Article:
Chapter three starts by reading Ovid through his translator David Slavitt which, like the readings through other modern literature, leaves me totally cold. Williams to my mind is trying to outdo Persse McGarrigle who, in David Lodge's Small World, proposes to assess the influence of T.S. Eliot on Shakespeare. While there is a connection between Eliot and Shakespeare, Williams' modern works can only be taken as parallels or maybe metaphoric reflections of what he trying to tell us about Ovid. The remainder of the chapter is much more illuminating since here Williams looks at some of Ovid's curses and especially the kinds of roles in which he depicts himself. The poet casts himself as Dido, as a banisher, as Aeacus, Clotho and vates.
The next chapter tackles the catalogue and sets out to "discern features of sociological as well as psychological relevance" in the Ibis and the Metamorphoses. By "sociological" Williams means the Roman predilection for cruelty and blood-sports. He draws a parallel between the detached descriptions of grotesque details in the Metamorphoses, the Ibis catalogue and the gladiatorial games. This connection is undeniable, but Williams would have benefitted from John K. Newman The Classical Epic Tradition, Madison 1986, who talks about Roman society as a "circus" or "carnival" society. Nonetheless, Williams is absolutely right in reminding us of the connection between Ovid's split pipe simile (Met. IV 119-124) -- a passage which I relish annually when I introduce yet another batch of students to the delights of Ovid -- and the insensitive entertainments of the Roman circus. The next step, of course, would be to critique the cruelty which our own society consumes or glosses over, whether it be gang-violence, mindlessly violent films and TV-serials or just the institutional violence of sports like American Football, rugby or soccer, where the violence has become part of the goings on among the audience. Williams, of course, is writing about Ovid's Ibis and therefore leaves these conclusions up to his readers.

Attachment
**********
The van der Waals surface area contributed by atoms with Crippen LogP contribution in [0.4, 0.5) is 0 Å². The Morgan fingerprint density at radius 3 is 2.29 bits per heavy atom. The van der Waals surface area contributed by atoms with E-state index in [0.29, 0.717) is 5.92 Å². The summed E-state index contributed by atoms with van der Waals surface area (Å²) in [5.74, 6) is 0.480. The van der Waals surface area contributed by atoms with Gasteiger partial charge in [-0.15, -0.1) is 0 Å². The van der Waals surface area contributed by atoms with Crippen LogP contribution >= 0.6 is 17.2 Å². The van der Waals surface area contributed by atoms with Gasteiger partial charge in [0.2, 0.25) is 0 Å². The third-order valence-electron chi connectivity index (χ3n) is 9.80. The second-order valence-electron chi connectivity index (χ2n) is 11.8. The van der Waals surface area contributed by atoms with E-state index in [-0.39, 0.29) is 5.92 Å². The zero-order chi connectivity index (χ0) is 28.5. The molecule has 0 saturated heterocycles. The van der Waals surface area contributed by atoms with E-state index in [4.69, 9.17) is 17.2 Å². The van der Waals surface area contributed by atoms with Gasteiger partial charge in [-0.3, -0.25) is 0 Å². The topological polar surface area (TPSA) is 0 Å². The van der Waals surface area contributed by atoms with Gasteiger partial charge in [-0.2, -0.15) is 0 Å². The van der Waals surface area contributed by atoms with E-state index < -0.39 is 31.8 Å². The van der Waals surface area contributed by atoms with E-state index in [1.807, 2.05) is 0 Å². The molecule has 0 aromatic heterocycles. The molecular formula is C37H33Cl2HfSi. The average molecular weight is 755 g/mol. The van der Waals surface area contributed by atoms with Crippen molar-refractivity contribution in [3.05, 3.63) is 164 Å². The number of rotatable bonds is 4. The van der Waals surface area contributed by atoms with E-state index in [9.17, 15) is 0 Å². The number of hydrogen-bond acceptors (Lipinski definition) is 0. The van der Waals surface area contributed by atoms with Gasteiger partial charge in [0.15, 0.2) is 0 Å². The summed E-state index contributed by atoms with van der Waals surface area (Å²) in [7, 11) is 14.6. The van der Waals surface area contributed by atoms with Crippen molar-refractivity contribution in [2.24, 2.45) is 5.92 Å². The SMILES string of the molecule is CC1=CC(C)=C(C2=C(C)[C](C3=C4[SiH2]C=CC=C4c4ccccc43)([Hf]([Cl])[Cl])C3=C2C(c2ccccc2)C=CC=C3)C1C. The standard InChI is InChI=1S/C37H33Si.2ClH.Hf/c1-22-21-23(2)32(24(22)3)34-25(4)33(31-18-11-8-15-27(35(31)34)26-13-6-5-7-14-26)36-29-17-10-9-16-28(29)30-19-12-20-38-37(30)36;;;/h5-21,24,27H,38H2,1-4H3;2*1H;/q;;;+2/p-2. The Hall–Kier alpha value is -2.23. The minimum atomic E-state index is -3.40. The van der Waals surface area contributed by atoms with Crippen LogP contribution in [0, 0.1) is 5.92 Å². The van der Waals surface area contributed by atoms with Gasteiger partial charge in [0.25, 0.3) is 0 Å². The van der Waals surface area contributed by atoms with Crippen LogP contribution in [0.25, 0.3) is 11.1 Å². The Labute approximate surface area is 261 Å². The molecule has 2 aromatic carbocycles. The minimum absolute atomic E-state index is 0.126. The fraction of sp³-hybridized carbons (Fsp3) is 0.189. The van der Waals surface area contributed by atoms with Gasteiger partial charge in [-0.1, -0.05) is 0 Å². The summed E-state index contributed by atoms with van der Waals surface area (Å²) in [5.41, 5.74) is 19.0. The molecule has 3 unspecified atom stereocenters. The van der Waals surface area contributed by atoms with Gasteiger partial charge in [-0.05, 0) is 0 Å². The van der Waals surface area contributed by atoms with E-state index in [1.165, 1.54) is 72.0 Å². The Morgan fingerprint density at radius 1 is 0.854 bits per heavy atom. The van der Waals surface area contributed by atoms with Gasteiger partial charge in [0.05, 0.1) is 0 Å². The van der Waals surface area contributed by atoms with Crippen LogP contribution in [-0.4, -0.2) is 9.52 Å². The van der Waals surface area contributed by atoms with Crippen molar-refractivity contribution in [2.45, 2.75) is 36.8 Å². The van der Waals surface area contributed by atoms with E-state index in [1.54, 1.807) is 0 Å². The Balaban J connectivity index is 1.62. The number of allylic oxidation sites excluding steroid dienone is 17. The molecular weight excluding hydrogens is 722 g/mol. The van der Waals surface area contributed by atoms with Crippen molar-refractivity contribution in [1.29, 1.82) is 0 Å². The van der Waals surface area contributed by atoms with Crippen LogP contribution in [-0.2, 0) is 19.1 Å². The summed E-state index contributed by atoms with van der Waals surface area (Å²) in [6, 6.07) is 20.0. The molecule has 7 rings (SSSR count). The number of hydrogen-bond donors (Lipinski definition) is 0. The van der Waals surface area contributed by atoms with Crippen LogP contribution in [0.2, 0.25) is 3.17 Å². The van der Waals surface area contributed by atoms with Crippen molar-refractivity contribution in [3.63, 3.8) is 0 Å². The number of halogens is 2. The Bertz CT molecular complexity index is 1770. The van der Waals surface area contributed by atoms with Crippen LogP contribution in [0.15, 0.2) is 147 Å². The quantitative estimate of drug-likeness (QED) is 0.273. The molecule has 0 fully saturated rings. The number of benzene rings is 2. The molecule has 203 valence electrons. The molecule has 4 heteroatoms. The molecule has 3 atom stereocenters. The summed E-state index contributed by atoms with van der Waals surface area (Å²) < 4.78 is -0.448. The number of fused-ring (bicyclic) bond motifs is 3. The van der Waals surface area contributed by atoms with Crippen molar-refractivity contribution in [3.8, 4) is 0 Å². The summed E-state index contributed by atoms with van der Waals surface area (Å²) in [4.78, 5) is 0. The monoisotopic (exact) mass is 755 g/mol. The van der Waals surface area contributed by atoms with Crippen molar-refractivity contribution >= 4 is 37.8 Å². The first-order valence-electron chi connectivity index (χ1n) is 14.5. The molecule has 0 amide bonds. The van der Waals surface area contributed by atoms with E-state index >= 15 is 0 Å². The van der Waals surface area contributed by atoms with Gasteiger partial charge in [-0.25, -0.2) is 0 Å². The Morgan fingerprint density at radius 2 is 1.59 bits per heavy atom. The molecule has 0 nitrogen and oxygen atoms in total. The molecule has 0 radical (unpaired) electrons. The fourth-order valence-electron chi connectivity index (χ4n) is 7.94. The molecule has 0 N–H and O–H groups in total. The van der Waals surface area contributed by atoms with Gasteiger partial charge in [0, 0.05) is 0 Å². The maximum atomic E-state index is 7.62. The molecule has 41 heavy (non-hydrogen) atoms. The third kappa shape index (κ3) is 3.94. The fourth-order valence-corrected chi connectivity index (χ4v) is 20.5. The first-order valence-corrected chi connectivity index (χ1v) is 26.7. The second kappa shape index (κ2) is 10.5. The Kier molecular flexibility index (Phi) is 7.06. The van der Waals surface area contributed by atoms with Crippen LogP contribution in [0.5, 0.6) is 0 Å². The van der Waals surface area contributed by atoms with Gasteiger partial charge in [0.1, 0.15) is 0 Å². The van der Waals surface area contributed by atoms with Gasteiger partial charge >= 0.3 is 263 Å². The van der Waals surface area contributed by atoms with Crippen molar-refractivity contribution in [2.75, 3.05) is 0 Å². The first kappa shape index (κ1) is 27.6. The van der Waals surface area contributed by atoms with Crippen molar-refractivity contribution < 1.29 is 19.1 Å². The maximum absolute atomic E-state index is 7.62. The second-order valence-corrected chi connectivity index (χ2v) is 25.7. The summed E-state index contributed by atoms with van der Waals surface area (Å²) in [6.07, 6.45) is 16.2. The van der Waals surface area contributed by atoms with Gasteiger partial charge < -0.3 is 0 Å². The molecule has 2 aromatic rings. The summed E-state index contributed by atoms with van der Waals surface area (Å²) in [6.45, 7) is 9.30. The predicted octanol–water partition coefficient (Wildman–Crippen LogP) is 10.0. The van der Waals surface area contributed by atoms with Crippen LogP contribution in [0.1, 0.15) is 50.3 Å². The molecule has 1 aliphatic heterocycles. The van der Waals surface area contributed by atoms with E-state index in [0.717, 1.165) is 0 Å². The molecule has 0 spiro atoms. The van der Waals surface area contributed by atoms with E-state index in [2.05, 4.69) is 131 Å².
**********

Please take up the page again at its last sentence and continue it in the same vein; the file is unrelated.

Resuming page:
Having said this, let me return to pure aesthetics and point out that insatiabilibus at verse 172 "prolongs the mutilation" (p. 85) also metrically since it is a penthemimeral word and re-enforces indeploratum in the same position in the pentameter at verse 164.